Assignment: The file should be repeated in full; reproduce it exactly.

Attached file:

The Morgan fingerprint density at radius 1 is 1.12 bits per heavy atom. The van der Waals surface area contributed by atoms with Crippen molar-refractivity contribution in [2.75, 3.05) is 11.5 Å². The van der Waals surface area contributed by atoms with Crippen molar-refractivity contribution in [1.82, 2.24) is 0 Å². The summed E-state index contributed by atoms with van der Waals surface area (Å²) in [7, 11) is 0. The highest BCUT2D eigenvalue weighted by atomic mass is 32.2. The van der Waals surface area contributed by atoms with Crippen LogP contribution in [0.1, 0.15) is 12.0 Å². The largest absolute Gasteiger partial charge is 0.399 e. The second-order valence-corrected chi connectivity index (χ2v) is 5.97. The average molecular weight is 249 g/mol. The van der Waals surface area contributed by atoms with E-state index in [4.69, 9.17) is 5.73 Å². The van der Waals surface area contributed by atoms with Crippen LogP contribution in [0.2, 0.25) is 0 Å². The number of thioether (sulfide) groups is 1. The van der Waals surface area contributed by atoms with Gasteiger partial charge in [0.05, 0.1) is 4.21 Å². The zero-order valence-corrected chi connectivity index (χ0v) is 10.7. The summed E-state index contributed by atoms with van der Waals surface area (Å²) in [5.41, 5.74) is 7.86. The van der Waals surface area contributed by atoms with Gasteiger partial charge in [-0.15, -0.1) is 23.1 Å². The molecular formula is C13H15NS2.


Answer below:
The Morgan fingerprint density at radius 1 is 1.12 bits per heavy atom. The van der Waals surface area contributed by atoms with Crippen molar-refractivity contribution in [2.75, 3.05) is 11.5 Å². The van der Waals surface area contributed by atoms with Crippen molar-refractivity contribution in [1.82, 2.24) is 0 Å². The summed E-state index contributed by atoms with van der Waals surface area (Å²) in [7, 11) is 0. The highest BCUT2D eigenvalue weighted by atomic mass is 32.2. The van der Waals surface area contributed by atoms with Crippen LogP contribution in [0.1, 0.15) is 12.0 Å². The largest absolute Gasteiger partial charge is 0.399 e. The second-order valence-corrected chi connectivity index (χ2v) is 5.97. The average molecular weight is 249 g/mol. The van der Waals surface area contributed by atoms with E-state index in [4.69, 9.17) is 5.73 Å². The van der Waals surface area contributed by atoms with Crippen LogP contribution in [0.2, 0.25) is 0 Å². The number of thioether (sulfide) groups is 1. The van der Waals surface area contributed by atoms with Gasteiger partial charge in [0.05, 0.1) is 4.21 Å². The zero-order valence-corrected chi connectivity index (χ0v) is 10.7. The summed E-state index contributed by atoms with van der Waals surface area (Å²) in [5.41, 5.74) is 7.86. The van der Waals surface area contributed by atoms with Gasteiger partial charge in [-0.15, -0.1) is 23.1 Å². The molecular formula is C13H15NS2.